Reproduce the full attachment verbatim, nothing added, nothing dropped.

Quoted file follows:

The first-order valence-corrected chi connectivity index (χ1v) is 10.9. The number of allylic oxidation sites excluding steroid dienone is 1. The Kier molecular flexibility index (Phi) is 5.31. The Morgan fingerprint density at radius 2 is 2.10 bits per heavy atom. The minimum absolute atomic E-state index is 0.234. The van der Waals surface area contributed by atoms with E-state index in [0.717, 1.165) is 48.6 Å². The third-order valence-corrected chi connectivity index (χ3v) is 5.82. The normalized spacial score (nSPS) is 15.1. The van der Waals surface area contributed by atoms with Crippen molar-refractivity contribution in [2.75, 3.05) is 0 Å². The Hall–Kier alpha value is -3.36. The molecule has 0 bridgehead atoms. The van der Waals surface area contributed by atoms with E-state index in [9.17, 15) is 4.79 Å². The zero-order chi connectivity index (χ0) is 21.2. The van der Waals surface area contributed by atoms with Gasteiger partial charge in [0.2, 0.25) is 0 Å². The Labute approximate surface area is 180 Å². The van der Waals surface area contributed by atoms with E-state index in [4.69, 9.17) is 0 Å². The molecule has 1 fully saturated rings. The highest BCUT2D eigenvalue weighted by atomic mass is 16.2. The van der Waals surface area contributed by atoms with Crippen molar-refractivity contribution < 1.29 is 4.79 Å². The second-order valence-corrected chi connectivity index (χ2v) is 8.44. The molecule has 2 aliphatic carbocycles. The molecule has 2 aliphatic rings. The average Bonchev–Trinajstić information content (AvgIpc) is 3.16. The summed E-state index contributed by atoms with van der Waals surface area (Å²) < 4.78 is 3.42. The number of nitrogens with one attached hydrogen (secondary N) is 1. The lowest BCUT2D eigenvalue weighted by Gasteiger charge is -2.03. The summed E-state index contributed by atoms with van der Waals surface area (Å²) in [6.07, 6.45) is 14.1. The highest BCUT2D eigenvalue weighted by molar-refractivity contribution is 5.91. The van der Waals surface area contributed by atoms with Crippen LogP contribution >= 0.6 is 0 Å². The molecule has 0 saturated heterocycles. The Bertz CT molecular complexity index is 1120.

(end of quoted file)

The first-order valence-corrected chi connectivity index (χ1v) is 10.9. The number of allylic oxidation sites excluding steroid dienone is 1. The Kier molecular flexibility index (Phi) is 5.31. The Morgan fingerprint density at radius 2 is 2.10 bits per heavy atom. The minimum absolute atomic E-state index is 0.234. The van der Waals surface area contributed by atoms with E-state index in [0.717, 1.165) is 48.6 Å². The third-order valence-corrected chi connectivity index (χ3v) is 5.82. The normalized spacial score (nSPS) is 15.1. The van der Waals surface area contributed by atoms with Crippen molar-refractivity contribution in [2.75, 3.05) is 0 Å². The Hall–Kier alpha value is -3.36. The molecule has 0 bridgehead atoms. The van der Waals surface area contributed by atoms with E-state index in [9.17, 15) is 4.79 Å². The zero-order chi connectivity index (χ0) is 21.2. The van der Waals surface area contributed by atoms with Gasteiger partial charge in [0.2, 0.25) is 0 Å². The Labute approximate surface area is 180 Å². The van der Waals surface area contributed by atoms with E-state index in [4.69, 9.17) is 0 Å². The molecule has 1 fully saturated rings. The highest BCUT2D eigenvalue weighted by atomic mass is 16.2. The van der Waals surface area contributed by atoms with Crippen molar-refractivity contribution < 1.29 is 4.79 Å². The second-order valence-corrected chi connectivity index (χ2v) is 8.44. The molecule has 2 aliphatic carbocycles. The molecule has 2 aliphatic rings. The average Bonchev–Trinajstić information content (AvgIpc) is 3.16. The summed E-state index contributed by atoms with van der Waals surface area (Å²) < 4.78 is 3.42. The number of nitrogens with one attached hydrogen (secondary N) is 1. The lowest BCUT2D eigenvalue weighted by Gasteiger charge is -2.03. The summed E-state index contributed by atoms with van der Waals surface area (Å²) in [6.07, 6.45) is 14.1. The highest BCUT2D eigenvalue weighted by molar-refractivity contribution is 5.91. The van der Waals surface area contributed by atoms with Crippen LogP contribution >= 0.6 is 0 Å². The molecule has 0 saturated heterocycles. The Bertz CT molecular complexity index is 1120.